Insects and other invertebrates provide essential ecosys-tem functions in designed habitats including green roofs. Services offered by invertebrates in these novel environments include pollina-tion for plant reproduction and yield in cultivated crops, pest control to reduce damage to green roof vegetation, decomposition to retain organic matter and cycle nutrients in the substrate, and contribution to food webs for species like birds that frequent green roofs. Although we may assume that beneficial invertebrates are desirable on green roofs, it is not clear whether they adequately provide habi-tat or not. Green roof design can vary, as can their suitability as habitat, some supporting almost no species and others meeting both the foraging and nesting requirements of many. When designers in-clude plant, substrate and other microhabitat conditions to support certain at-risk species or functionally important groups, green roofs may act as analog habitat where it is limited at ground level. Green roofs are uniquely isolated and exposed to sun and wind and their relative value will ultimately depend on the invertebrate taxa in question. If green roofs are to support invertebrate communities, elucidating habitat requirements and monitoring wildlife design suc-cesses are as essential as public outreach that encourages urban bio-diversity conservation.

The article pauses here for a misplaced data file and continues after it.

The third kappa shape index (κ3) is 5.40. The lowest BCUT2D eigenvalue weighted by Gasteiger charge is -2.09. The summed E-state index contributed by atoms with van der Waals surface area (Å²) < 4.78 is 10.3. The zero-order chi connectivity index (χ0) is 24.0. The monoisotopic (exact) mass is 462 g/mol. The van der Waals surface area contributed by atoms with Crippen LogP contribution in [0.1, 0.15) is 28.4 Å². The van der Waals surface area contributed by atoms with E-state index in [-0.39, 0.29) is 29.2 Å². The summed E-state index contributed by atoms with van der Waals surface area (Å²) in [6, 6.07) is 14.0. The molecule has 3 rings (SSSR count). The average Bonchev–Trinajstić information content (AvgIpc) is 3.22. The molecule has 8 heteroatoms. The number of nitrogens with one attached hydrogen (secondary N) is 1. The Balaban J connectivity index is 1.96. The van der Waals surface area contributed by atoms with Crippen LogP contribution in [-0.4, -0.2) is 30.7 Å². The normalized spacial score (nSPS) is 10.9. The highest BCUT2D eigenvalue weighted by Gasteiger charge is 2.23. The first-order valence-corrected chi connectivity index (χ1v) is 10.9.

Berthon, K. (2015). Invertebrates on Green Roofs in Sydney. Department of Biological Sciences Macquarie University, 069(October), 333–355.